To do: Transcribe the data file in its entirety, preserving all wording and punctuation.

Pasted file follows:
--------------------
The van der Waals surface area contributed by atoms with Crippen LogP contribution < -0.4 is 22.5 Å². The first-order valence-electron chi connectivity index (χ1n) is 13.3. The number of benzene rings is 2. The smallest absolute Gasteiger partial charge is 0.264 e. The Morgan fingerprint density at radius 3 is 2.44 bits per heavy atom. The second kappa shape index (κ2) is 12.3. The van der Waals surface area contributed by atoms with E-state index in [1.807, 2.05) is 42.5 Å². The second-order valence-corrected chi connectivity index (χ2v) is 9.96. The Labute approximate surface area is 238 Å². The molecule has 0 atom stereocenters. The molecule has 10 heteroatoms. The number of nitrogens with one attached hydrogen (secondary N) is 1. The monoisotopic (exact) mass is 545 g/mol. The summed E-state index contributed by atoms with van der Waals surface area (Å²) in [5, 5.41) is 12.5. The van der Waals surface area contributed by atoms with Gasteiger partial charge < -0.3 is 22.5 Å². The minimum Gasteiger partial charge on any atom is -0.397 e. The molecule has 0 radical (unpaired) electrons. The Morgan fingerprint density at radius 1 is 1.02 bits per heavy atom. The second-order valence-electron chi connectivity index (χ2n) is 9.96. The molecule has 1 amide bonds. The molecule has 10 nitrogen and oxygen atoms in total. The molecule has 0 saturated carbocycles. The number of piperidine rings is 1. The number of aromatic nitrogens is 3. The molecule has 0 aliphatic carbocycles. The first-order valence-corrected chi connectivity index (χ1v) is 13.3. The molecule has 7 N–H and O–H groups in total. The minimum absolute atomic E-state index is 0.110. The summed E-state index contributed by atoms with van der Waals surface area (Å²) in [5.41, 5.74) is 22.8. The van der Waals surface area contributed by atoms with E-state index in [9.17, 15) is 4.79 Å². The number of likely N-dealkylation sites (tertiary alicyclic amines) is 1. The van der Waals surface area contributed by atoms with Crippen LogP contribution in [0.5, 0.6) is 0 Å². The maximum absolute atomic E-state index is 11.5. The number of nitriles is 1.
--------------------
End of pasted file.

The van der Waals surface area contributed by atoms with Crippen LogP contribution < -0.4 is 22.5 Å². The first-order valence-electron chi connectivity index (χ1n) is 13.3. The number of benzene rings is 2. The smallest absolute Gasteiger partial charge is 0.264 e. The Morgan fingerprint density at radius 3 is 2.44 bits per heavy atom. The second kappa shape index (κ2) is 12.3. The van der Waals surface area contributed by atoms with E-state index in [1.807, 2.05) is 42.5 Å². The second-order valence-corrected chi connectivity index (χ2v) is 9.96. The Labute approximate surface area is 238 Å². The molecule has 0 atom stereocenters. The molecule has 10 heteroatoms. The number of nitrogens with one attached hydrogen (secondary N) is 1. The monoisotopic (exact) mass is 545 g/mol. The summed E-state index contributed by atoms with van der Waals surface area (Å²) in [5, 5.41) is 12.5. The van der Waals surface area contributed by atoms with Gasteiger partial charge < -0.3 is 22.5 Å². The minimum Gasteiger partial charge on any atom is -0.397 e. The molecule has 0 radical (unpaired) electrons. The Morgan fingerprint density at radius 1 is 1.02 bits per heavy atom. The second-order valence-electron chi connectivity index (χ2n) is 9.96. The molecule has 1 amide bonds. The molecule has 10 nitrogen and oxygen atoms in total. The molecule has 0 saturated carbocycles. The number of piperidine rings is 1. The number of aromatic nitrogens is 3. The molecule has 0 aliphatic carbocycles. The first-order valence-corrected chi connectivity index (χ1v) is 13.3. The molecule has 7 N–H and O–H groups in total. The minimum absolute atomic E-state index is 0.110. The summed E-state index contributed by atoms with van der Waals surface area (Å²) in [5.41, 5.74) is 22.8. The van der Waals surface area contributed by atoms with E-state index in [9.17, 15) is 4.79 Å². The number of likely N-dealkylation sites (tertiary alicyclic amines) is 1. The van der Waals surface area contributed by atoms with Crippen LogP contribution in [0.5, 0.6) is 0 Å². The maximum absolute atomic E-state index is 11.5. The number of nitriles is 1.